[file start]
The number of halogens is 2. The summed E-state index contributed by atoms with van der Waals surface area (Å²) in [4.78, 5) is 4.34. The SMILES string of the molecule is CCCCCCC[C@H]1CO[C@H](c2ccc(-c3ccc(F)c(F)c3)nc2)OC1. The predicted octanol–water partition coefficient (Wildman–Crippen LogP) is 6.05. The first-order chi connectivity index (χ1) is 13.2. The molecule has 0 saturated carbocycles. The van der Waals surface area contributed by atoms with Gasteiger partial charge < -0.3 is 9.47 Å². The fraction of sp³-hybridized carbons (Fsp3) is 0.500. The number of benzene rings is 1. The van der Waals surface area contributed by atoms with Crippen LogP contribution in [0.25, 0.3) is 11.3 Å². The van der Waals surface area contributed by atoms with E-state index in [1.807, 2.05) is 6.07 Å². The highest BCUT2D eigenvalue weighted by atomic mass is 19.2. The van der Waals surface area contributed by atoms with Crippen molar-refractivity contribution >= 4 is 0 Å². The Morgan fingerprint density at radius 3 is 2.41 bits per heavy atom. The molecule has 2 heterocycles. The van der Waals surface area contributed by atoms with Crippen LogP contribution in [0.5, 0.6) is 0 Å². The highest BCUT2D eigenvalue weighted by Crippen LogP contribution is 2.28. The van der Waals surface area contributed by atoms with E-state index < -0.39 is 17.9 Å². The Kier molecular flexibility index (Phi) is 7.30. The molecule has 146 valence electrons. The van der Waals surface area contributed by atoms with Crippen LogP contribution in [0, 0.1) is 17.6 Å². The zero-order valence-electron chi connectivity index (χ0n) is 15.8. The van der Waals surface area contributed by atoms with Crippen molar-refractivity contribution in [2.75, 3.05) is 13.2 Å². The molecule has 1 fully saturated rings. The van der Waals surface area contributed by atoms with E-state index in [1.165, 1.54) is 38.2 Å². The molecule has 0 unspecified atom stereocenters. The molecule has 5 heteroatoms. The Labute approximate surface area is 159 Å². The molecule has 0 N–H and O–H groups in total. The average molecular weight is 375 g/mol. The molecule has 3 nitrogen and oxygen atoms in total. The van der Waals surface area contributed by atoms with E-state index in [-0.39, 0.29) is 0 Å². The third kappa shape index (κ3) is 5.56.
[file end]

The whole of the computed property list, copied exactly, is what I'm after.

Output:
The number of halogens is 2. The summed E-state index contributed by atoms with van der Waals surface area (Å²) in [4.78, 5) is 4.34. The SMILES string of the molecule is CCCCCCC[C@H]1CO[C@H](c2ccc(-c3ccc(F)c(F)c3)nc2)OC1. The predicted octanol–water partition coefficient (Wildman–Crippen LogP) is 6.05. The first-order chi connectivity index (χ1) is 13.2. The molecule has 0 saturated carbocycles. The van der Waals surface area contributed by atoms with Gasteiger partial charge < -0.3 is 9.47 Å². The fraction of sp³-hybridized carbons (Fsp3) is 0.500. The number of benzene rings is 1. The van der Waals surface area contributed by atoms with Crippen LogP contribution in [0.25, 0.3) is 11.3 Å². The van der Waals surface area contributed by atoms with E-state index in [1.807, 2.05) is 6.07 Å². The highest BCUT2D eigenvalue weighted by atomic mass is 19.2. The van der Waals surface area contributed by atoms with Crippen molar-refractivity contribution >= 4 is 0 Å². The Morgan fingerprint density at radius 3 is 2.41 bits per heavy atom. The molecule has 2 heterocycles. The van der Waals surface area contributed by atoms with Crippen LogP contribution in [0.5, 0.6) is 0 Å². The highest BCUT2D eigenvalue weighted by Crippen LogP contribution is 2.28. The van der Waals surface area contributed by atoms with E-state index < -0.39 is 17.9 Å². The Kier molecular flexibility index (Phi) is 7.30. The molecule has 146 valence electrons. The van der Waals surface area contributed by atoms with Crippen LogP contribution in [0, 0.1) is 17.6 Å². The zero-order valence-electron chi connectivity index (χ0n) is 15.8. The van der Waals surface area contributed by atoms with Crippen molar-refractivity contribution in [2.75, 3.05) is 13.2 Å². The molecule has 1 fully saturated rings. The van der Waals surface area contributed by atoms with E-state index in [1.165, 1.54) is 38.2 Å². The molecule has 0 unspecified atom stereocenters. The molecule has 5 heteroatoms. The Labute approximate surface area is 159 Å². The molecule has 0 N–H and O–H groups in total. The average molecular weight is 375 g/mol. The molecule has 3 nitrogen and oxygen atoms in total. The van der Waals surface area contributed by atoms with E-state index in [-0.39, 0.29) is 0 Å². The third kappa shape index (κ3) is 5.56.